December 1, 1853
To: Matilda Brown
From: Julia Allen and Mary Calkins
This letter was updated on February 21, 2022 to make small corrections and add some tags
A day-by-day accounting of the family’s goings-on. On the 18th, her mother lost the use of her limbs entirely. By the 20th she could walk but not without holding on to something. John Todd and Thomas Fish’s daughter were married on the 28th. On the 30th she reports that her sister-in-law Rachel is “raveing crazy.”
Scan of 1853-12-01 Julia Allen to Matilda Brown
December 1st There has been two men here from Marion to try to get the farm to work, but father told them James was a going to work it, if he couldn’t sell it. Father has been to the Ridge he bought some saleratus, and two chamber mugs for seventy. Now after writing that, Peter called in just Candle light, and Father give him the hogs heads & feet, and he took the tails.
2nd Father has been over to the Blacksmiths, and got the money for the Apples, they had. John was here he fetched my Acordion Book. Sidney brought it down there, and Charley King brought it to his house, so I have got it now. Sidney has killed a beef today and so has John.
2nd Father bought some fore quarter of beef of Sidney. John fetched it here for him. I went to Jims and took the Acordion.
3rd We went down to Alberts, I carried the Music along and then we had quite a concert. James come brought me home to night.
4th We washed and boiled mince meat. They got a letter from Sarah after I went away Saturday John fetched from the Ridge. Father brought it home from Johns just now and then I read it whilst i was eating an Apple. They are all well there.
5th There is a going to be a great Meeting over to the School House next Wensday & Thursday, the Christians has it. Doctor Ostrom, and Wife, has come here to night to stay with us. They are a going to the great meeting over here.
6th I thought that i would get a chance to go over with them so slick, but they said they shouldn’t come back here, so my bread was all dough again, my luck though. Father has been over to Jane Pulvers – after his coat. She didn’t charge but six shillings for mending it.
7th It is very pleasant weather here now. Peter went by here & Father got him to help cut down some straw. Sidney come after the Bier to cary the hogs on he is going to kill tomorrow. Uncle Bert and Alferd has stoped here to stay all night, started for Lyons.
8th Johns Brother Stanton come here this morning just as we got done eating for Father to sign a subscription paper for another Meeting House over to Joy. He signed but i dont know how much. Enoch Granger said that the Women of their Society had got up a sewing Society the proceeds to go towards a carpet for their church, and they wasn’t going to have every boddy runing in with there dirty feet. Father had a writing drawn up for them to sign before he paid them. Enoch said he would fifty for his part, but when they come to see the writing there was one Clause that said the Sucsessors in Office, and they wouldn’t sign it, so Father didn’t pay. Jane, and Cornelia, and her Aunt come here a visiting. Jane stay on a spell.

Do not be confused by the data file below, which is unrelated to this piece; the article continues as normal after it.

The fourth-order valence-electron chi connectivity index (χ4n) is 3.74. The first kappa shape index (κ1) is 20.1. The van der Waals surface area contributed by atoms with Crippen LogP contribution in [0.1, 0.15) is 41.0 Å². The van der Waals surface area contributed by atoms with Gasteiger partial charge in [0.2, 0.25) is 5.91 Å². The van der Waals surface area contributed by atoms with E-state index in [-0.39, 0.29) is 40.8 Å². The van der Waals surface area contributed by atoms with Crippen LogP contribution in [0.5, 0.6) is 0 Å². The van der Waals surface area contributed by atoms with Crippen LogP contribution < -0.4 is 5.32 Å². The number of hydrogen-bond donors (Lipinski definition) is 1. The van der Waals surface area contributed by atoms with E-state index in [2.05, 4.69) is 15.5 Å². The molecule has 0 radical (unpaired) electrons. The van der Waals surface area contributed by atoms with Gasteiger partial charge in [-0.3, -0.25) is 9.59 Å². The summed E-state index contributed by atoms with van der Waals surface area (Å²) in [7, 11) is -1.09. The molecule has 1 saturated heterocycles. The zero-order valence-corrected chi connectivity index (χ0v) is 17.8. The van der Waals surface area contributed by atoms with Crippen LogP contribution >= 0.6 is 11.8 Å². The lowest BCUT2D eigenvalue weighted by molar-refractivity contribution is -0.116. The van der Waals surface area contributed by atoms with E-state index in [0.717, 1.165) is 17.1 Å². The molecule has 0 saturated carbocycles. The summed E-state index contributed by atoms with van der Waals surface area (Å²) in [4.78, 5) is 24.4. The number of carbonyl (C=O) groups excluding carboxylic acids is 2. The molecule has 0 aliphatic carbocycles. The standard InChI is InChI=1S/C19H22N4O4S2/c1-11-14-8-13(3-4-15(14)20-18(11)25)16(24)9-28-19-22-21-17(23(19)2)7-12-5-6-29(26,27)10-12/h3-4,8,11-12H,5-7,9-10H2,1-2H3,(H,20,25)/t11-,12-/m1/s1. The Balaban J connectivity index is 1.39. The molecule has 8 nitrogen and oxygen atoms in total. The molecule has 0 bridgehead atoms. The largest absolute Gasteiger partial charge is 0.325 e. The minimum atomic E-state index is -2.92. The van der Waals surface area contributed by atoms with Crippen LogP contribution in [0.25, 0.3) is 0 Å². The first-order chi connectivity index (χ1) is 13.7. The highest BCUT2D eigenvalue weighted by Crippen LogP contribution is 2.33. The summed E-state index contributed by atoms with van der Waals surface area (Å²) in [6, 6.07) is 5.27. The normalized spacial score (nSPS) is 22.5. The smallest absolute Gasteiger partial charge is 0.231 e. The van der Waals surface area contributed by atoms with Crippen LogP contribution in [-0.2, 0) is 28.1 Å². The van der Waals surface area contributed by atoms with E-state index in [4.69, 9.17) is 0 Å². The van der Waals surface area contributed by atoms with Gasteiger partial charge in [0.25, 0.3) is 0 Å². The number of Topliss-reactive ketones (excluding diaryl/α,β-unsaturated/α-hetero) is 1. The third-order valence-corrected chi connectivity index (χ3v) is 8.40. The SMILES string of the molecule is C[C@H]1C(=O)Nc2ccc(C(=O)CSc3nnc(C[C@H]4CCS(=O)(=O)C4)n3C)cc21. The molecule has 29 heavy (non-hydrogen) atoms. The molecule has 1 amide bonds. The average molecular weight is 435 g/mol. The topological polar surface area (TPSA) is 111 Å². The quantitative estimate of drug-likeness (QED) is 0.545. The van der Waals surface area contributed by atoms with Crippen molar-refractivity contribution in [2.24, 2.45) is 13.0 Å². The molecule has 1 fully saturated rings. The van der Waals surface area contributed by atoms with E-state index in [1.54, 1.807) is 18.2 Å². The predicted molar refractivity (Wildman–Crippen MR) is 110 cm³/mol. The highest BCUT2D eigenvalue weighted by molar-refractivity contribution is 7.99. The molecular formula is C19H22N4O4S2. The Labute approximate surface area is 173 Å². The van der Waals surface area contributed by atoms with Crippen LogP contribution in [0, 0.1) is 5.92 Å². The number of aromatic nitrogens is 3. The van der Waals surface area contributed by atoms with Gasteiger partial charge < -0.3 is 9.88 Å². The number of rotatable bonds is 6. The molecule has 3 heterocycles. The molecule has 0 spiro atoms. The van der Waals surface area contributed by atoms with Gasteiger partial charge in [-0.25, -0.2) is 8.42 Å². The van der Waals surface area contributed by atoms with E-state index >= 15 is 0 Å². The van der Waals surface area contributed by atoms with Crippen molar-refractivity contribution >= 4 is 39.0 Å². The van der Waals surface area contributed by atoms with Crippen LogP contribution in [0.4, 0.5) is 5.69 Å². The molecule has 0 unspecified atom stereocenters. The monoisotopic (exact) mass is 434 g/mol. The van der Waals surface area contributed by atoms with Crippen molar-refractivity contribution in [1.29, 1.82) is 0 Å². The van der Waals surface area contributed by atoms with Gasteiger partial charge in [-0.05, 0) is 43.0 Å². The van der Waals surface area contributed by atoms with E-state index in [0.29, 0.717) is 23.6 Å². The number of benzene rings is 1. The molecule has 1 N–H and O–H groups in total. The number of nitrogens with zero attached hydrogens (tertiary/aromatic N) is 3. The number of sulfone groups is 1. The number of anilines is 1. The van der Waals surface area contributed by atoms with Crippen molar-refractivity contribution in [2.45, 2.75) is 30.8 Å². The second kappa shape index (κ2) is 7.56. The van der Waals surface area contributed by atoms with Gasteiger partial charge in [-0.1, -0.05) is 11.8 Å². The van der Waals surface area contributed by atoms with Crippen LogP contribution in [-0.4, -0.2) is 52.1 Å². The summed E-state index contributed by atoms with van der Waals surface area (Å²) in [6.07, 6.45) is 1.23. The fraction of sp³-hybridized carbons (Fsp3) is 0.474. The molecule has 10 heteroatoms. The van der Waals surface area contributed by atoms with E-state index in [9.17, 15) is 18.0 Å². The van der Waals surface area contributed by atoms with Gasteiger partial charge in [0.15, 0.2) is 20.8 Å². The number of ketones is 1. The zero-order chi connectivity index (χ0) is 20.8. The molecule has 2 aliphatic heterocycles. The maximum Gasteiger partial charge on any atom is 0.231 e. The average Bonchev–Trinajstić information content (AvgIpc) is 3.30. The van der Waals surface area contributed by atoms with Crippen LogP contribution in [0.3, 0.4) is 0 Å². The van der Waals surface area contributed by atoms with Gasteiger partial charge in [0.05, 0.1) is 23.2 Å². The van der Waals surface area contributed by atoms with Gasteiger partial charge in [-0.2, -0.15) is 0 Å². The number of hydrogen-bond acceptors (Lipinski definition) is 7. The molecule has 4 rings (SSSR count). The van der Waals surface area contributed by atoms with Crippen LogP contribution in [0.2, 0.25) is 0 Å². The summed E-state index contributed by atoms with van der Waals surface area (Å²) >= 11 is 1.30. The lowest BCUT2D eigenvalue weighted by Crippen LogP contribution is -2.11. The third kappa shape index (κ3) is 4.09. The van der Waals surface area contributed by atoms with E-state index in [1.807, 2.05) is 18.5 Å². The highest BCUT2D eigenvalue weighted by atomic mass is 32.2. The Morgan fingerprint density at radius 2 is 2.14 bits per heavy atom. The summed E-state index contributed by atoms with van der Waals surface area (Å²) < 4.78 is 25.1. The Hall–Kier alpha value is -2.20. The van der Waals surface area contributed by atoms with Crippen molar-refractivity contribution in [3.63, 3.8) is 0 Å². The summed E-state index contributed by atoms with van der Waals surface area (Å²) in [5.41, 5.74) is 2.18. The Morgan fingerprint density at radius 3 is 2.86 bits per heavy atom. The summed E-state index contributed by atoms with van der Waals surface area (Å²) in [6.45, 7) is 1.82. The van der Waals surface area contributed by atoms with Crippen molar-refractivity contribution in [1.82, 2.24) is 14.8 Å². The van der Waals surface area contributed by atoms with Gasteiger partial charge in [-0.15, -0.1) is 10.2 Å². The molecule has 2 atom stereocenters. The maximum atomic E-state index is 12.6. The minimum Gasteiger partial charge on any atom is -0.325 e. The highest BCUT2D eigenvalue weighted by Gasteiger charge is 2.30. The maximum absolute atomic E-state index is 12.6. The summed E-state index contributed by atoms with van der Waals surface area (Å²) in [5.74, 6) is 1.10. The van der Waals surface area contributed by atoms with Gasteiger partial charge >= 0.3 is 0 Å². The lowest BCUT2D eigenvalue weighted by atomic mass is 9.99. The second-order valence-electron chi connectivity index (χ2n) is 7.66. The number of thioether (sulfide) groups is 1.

9th James & Mary has come they got a letter from Margaret. Jane and I has been over to Johns I thought Moll would stay all night but when we come back she had gone off, she is to bad.
10th It was so pleasant that we went up to the other House. Whilst we was gone Jane’s Father & Mother come after her.
11th I have made emptyings & baked bread. Father has been to the Ridge got some pepper, and nutmegs, and the News Papers.
13th I see that I have made a mistake in the days of the month but this is right now I believe. I had to go to bed before breakfast so Father would go after Mrs Creeck to wash. She was gone but she is a comeing tomorrow. Charles came after the sheep. Father was gone to the Blacksmiths, so he staid here an hour and a half I guess. There was a man come just noon to look at the Pigs and Cattle, and just as we got done eating Bill Fowler come. Father asked him to eat he said no but he walked up to the table and took a piece of pie just as if he had been to home now. Mother has complained more to day than she has before in ten days. There has been twenty different people here to eat in two weeks. That suits Mother. Well it is enough to kill any one off to stay here as we do most always.
14th Mrs Creek has been here and washed. Mrs Miller has been here a visiting. She is almost blind of her left eye. It come blind all at once. She says she can see a light spot as large as her thumb nail and that is all. Mrs Creek says her Jane is real smart and she has got such a good man to.
15th Father has been to the Ridge he got a stick of salve & some sugar. He has been over to the Blacksmiths too to day. I have mended Cals coat & Pants, and bound Mothers shoes over to the heels. I have got my old woollen dress made over new.
16th John has been over after the candle rods. They didnt have good luck with the moulds. Mother has got the sorest arm that I ever knew her to have where she burnt it. She says her head feels better. I am makeing netting for a living now.
17th It is nasty fogy weather as ever was I guess. We have had about a dosen Indian Summers this winter. James come to go to Van Marters Vendue, and Mary has come here. If she hadn’t she would got a scolding I’ll bet a cent. It is raining to night.